Richard's world was a small cell in Huntsville Penitentiary in Texas, one of the most notoriously bleak prisons in the US, where 56 men were executed last year. It could not have been more different from Lesley Moreland's three-bedroom house with its pretty garden. In her first letter, she told him of the murder of her daughter, and gave him the option of stopping the correspondence immediately.
But he replied, and they wrote to each other every month, sometimes exchanging gifts. It started with simple letters about his living conditions, and slowly developed into more intimate accounts of family life. Mrs Moreland sent him a guinea-fowl's feather from Kew Gardens; Richard sent her lavishly decorated handkerchiefs.
Gradually, they came to share the most painful events of each other's lives. Richard was becoming increasingly anxious about his pending retrial, his chance to get off Death Row. Through Mrs Moreland's letters he learnt about the impact of murder on the victim's family - the legacy for those left behind. At the Harris County Jail in Texas, where he spent two-and- a-half years awaiting retrial, he said: "I'd never even communicated with a white person before in my life, but now we're equal... and I realised through her when you do something it doesn't just affect one person, it's everybody around them. That never goes away."
For Mrs Moreland, who, in accordance with the guidelines issued by Lifelines, never asked Richard about details of his crime, it was confirmation that a killer's crime is only one part of him. "What I was trying to do was separate the act from the person," she says, "and hold on to the belief that, although someone did this dreadful thing, there's more to them than that." She cites Sister Helen Prejean, the American nun whose account of her work with inmates of Death Row in the US, where more than 3,000 prisoners are awaiting execution, has been adapted for the screen in the forthcoming film, Dead Man Walking. "She says that people are more than the worst thing they've ever done in their life, and that is what I believe."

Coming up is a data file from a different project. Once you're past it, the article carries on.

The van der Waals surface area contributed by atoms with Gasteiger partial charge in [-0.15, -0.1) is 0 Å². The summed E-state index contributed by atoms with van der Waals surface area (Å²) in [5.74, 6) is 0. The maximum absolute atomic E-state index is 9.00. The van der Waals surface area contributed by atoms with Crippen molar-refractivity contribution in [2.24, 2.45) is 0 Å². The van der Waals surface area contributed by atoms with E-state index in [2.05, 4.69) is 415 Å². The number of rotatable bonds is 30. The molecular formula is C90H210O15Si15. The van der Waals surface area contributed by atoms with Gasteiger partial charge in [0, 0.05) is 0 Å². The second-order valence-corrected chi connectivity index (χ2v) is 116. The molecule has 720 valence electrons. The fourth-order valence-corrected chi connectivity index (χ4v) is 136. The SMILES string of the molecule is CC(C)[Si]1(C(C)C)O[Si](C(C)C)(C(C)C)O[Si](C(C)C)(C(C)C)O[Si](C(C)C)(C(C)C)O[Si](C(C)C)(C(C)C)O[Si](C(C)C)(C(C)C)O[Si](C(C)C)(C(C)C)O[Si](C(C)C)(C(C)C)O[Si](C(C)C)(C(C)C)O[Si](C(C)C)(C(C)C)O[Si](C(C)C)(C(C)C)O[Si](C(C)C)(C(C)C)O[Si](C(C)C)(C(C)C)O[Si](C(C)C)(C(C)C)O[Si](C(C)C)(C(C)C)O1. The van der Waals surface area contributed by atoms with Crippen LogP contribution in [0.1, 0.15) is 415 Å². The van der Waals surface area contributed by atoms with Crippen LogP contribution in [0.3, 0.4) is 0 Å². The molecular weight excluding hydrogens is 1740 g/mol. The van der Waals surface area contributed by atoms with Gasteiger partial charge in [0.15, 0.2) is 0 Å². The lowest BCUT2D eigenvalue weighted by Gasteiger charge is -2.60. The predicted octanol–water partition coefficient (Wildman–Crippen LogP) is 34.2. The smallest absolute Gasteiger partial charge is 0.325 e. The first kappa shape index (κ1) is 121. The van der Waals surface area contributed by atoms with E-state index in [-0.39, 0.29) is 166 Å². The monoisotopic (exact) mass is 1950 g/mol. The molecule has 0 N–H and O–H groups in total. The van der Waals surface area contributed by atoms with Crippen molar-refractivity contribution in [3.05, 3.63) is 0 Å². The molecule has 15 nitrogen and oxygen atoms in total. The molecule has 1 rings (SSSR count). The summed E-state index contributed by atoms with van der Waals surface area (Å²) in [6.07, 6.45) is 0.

Richard did find it hard to discuss his own crime with her, but she says they have never lied to each other. "It's not a one-way thing. It's what families go through: problems, worries. He nags me about my weight, he tells me not to work so hard. And he's told me that my letters have given him more insight into the impact of what he did in killing a woman." In his letters he does sometimes call himself her "loving son", which she says she does not mind.
Their correspondence and growing friendship, in tandem with Mrs Moreland's continuing campaign to set up a meeting with Ruth's killer, bewildered some of those closest to her. Her husband, an accountant, chose not to get involved, and her sister-in-law expressed misgivings: "She said you have to do what you want to, but it wouldn't be her way," says Mrs Moreland. "She and her husband are pro-capital punishment. And she was close to Ruth; they were very similar, generous to the point of stupidity ."
It seems likely that Ruth would have approved of the course her mother has taken. Mrs Moreland has a video of her daughter - who ran training courses for women returning to work - and in it Ruth displays a vivacious and easy charm. She starts to laugh over the relaxation exercises, collapses into a smile as she fluffs her lines, and is endlessly patient about reshooting. She was always good with people, according to her mother. Her easy-going manner and generous spirit drew people to her. "Everyone wanted to chew the fat with Ruth. She made people feel all right."
When Mrs Moreland went to Houston last June to act as a character witness at Richard's retrial, she met the family of Richard's victim, and approached the daughter of the woman he had killed. "I went over and said I was sorry about her mother's death, and that my giving evidence for Michael wasn't against them. They'd know from my evidence I would have some empathy. She was really nice; she said, `We as a family don't want the death penalty.'"